It’s really like trusting this deep knowing. And I think we lose touch with that. Right, we listen to all the data that comes in from the outside and we gauge our relational worth and our value on how other people are experiencing us and over time we’re completely disconnected from this sort of intuitive, internal, even embodied kind of knowing. And so when I ask that first question—like, you know—if you could do or say anything, what would it be?

I think that’s that voice speaking really powerfully. But we immediately go, woah I can’t trust that. Because look what would happen if I did it. And so the process is one of really beginning to acknowledge that hey, maybe there’s something in my core that is really, really trustworthy. That is stronger and wiser then all this other stuff that I take in and all these constructs that I’ve built around me. What if that were true?

And the more that we ask ourselves that question, and the more that we practice that, I think that moves us as women closer and closer and closer to just being these amazing goddess-like creatures. Because that’s—that’s like this DNA that I think we have within that we can trust.

Tanya: And what is the distinction that we often like to collapse in with truth. Is that there’s going to be a negative consequence if I tell this truth. Or what are some other distinctions that might be kind of stuck in this place of I can’t do that.

Ronna: “If I were to tell the truth, or if I were to be really, really honest and authentic in the context of my relationships, I’d be too much. Like you couldn’t handle it. Or you’ll leave me, or you won’t really like who I am. Or I’ll hurt your feelings. Or it’s going to make us uncomfortable for a while until we figure out what this new thing means.”

And it’s just—it’s craziness.

So I think for most women that’s the thing that gets us. Is that we feel a deep responsibility to the sustenance of relationships. Which is a beautiful thing. I mean that is a true thing for our hearts.

But not at the expense of our hearts, right? And often times we’re sustaining relationships that really are not nurturing us. And really are not completely whole because the person that we’ve chosen to be isn’t all of who we are.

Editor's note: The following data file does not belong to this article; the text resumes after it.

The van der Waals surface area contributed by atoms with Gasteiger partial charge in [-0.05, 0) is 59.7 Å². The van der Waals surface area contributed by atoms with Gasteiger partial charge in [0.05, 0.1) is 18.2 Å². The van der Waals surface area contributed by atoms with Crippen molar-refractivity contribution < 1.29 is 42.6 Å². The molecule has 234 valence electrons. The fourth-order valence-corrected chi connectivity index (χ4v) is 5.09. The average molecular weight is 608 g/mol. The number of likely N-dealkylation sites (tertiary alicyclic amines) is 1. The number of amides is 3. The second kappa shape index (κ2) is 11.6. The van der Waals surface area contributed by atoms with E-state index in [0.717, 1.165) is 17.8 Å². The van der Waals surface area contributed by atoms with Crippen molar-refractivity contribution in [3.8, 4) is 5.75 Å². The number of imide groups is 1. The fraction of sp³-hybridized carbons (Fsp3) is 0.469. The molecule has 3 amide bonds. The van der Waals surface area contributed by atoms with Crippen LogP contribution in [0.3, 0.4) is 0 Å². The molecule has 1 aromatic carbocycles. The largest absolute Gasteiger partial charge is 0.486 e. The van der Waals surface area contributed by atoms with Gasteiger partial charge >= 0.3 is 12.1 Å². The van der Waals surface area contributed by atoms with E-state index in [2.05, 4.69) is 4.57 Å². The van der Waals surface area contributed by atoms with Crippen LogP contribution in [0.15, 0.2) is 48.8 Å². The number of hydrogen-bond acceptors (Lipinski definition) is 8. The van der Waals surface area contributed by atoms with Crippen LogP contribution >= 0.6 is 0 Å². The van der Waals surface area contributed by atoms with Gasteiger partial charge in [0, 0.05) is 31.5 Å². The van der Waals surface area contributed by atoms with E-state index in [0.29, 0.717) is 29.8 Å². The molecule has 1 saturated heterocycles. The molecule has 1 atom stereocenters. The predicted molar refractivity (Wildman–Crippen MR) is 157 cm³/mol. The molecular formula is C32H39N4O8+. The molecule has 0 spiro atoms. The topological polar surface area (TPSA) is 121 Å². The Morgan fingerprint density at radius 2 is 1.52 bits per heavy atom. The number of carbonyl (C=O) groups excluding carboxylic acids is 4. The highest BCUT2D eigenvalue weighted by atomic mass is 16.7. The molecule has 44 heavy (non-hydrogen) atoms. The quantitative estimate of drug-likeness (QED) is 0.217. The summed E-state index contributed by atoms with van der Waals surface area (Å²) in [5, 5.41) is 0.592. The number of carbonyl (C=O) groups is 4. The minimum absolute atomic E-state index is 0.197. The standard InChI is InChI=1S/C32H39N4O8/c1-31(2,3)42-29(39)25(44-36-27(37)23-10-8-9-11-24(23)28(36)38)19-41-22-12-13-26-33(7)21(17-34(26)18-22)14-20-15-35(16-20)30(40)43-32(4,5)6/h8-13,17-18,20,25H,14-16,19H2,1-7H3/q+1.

Tanya: There like a cousin to truth, and it feels like respect. And I love the way in which—you know—by stepping into your choice, you’re actually offering your partner a choice too. A full choice. Would be the full complement of who you are then he gets to choose that’s who I want to be with or not. And that’s a very respectful place because I do think that we tend to be—you know—trying to hold a lot of things assuming that we are required to hold it all together.

Ronna: Yes, so we think.

Tanya: Yeah. And not giving anybody else the opportunity to sort of step in and be the full expression of who they are.

Ronna: Right. And to give ourselves permission to not hold it all together, but to fall apart, right? That’s the other side of it.


Go find Ronna with all her truth-telling goddess wisdom and fiercely gorgeous writing  at her site and on Twitter


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Thing Finding Thursday – What’s YOUR Thing?

I truly cannot express how joyful it’s been to invite some of my favourite people into my virtual living room on Thursdays to discuss their THING. What it is, how they found it and sharing their collective wisdom about how you can find yours. I’m richer for the experience and it is my sincerest hope that you are too.

Remember these interviews/posts and these gems?